Dow Rises as Boeing Stalls Out
The Dow Jones Industrial Average is up 0.58% late in today's trading on mixed earnings reports and economic data. One broad trend to consider is that September retail sales fell by 0.1% compared to August. This owes partly to the fact that automotive sales from the Labor Day holiday were pulled into August figures. Another unfavorable trend was consumer confidence dropping to 71.2, short of expectations of 75 -- the government shutdown clearly had a negative effect. With those trends in mind, here's a look at some of the movers and shakers in the markets today.
Boeing's F-15 Silent Eagle. Source: Boeing.
As I wrote about a month ago, Boeing received a slap in the face when South Korea rejected the aerospace giant's bid to deliver 60 fighter jets, even though Boeing offered the lone bid that met the government's original $7.8 billion budget figure.
Now Boeing says it's open to having South Korea buy a mix of its F-15 Silent Eagle fighter jets and Lockheed Martin's F-35 model.
"If it turns out a split of 40 F-15s and 20 F-35s is the right answer, then, of course we will want to participate in that," said James Armington, vice president for East Asia-Pacific business development at Boeing's defense unit, according to a Bloomberg report. "Whatever the requirement is determined to be, whatever the need is determined to be, we definitely want to participate."
South Korea primarily rejected Boeing's original bid over doubts that the F-15 is sophisticated enough to counter North Korea's nuclear threat. One previous Boeing F-15 pilot countered that the Silent Eagle's speed, payload, and use of "standoff" weaponry would make it a better asset when attacking nuclear weapons, which make challenging targets.
Winning a partial South Korean contract would still be big for Boeing and its investors, considering that the company's defense segment is expected to shrink as major U.S. budget cuts take place -- up to $1 trillion over the next nine years.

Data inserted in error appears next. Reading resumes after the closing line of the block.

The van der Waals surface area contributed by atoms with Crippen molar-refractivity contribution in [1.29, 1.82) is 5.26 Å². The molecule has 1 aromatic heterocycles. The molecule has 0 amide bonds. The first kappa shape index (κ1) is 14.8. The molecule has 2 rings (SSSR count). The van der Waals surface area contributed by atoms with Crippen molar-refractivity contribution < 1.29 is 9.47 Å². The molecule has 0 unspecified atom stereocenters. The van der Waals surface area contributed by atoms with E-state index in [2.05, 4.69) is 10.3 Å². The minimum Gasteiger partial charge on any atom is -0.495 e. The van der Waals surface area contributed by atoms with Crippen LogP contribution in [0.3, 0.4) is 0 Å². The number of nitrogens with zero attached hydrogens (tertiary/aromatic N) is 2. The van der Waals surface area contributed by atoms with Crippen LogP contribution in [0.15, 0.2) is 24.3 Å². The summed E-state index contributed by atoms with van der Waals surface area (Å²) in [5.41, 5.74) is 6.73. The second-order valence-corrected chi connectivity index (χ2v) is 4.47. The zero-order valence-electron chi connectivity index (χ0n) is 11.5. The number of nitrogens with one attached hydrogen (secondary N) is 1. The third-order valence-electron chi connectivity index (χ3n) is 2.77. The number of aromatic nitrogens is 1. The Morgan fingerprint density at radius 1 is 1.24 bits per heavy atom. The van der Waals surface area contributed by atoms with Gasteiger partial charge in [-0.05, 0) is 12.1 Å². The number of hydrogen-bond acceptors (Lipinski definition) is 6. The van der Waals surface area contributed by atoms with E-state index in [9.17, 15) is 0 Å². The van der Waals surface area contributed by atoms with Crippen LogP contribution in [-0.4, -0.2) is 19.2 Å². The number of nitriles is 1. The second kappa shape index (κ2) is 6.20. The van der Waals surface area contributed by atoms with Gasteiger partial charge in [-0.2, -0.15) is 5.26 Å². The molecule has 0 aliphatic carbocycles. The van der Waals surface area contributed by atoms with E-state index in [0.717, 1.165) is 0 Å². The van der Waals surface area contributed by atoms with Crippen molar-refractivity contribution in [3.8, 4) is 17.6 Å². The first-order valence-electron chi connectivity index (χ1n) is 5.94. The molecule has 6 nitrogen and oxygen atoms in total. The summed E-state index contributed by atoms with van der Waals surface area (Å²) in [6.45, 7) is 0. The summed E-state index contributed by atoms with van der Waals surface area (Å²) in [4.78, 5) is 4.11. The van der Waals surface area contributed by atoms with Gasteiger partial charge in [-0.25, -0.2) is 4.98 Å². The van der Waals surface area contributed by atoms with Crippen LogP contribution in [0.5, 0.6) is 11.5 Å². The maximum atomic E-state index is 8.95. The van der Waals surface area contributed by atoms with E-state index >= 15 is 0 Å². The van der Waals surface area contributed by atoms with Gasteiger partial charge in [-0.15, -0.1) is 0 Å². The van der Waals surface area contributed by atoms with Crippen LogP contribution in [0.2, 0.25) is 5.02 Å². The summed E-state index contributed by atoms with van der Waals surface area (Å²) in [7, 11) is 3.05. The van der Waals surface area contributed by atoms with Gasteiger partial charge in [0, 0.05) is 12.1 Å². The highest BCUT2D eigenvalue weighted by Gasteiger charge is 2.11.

Outside the Dow Jones, Goodyear Tire & Rubber is declining sharply, down more than 6% after reporting that its revenue declined 5% in the third quarter. Still, the company's third quarter wasn't all bad.
Third-quarter operating income was up 24% to $431 million. It showed year-over-year quarterly earnings improvement in all of its four business segments and had record North America earnings of $161 million for the quarter.
"As the industry continues to recover, we see strong volume growth in the segments we are targeting," said Richard J. Kramer, Goodyear chairman and CEO. "While we continue to be disciplined in our approach, we are seeing growth in unit volumes, including in our North America business, driven by the Goodyear brand."
Going forward, Goodyear now expects a record 2013 segment operating income of more than $1.5 billion. Goodyear also continues to target positive cash flow, pension prefunding excluded, through 2016.
America's largest automaker, General Motors reports its third-quarter earnings tomorrow. Seventeen analysts polled by Bloomberg expect earnings per share to reach $0.93. While General Motors sells more vehicles abroad than it does in North America, the latter still brings most profits. Profits could be a bit stronger as GM's recently launched 2014 Chevrolet Silverado is its most profitable and best-selling vehicle in North America. Motley Fool senior auto analyst John Rosevear takes a closer look at what to expect.
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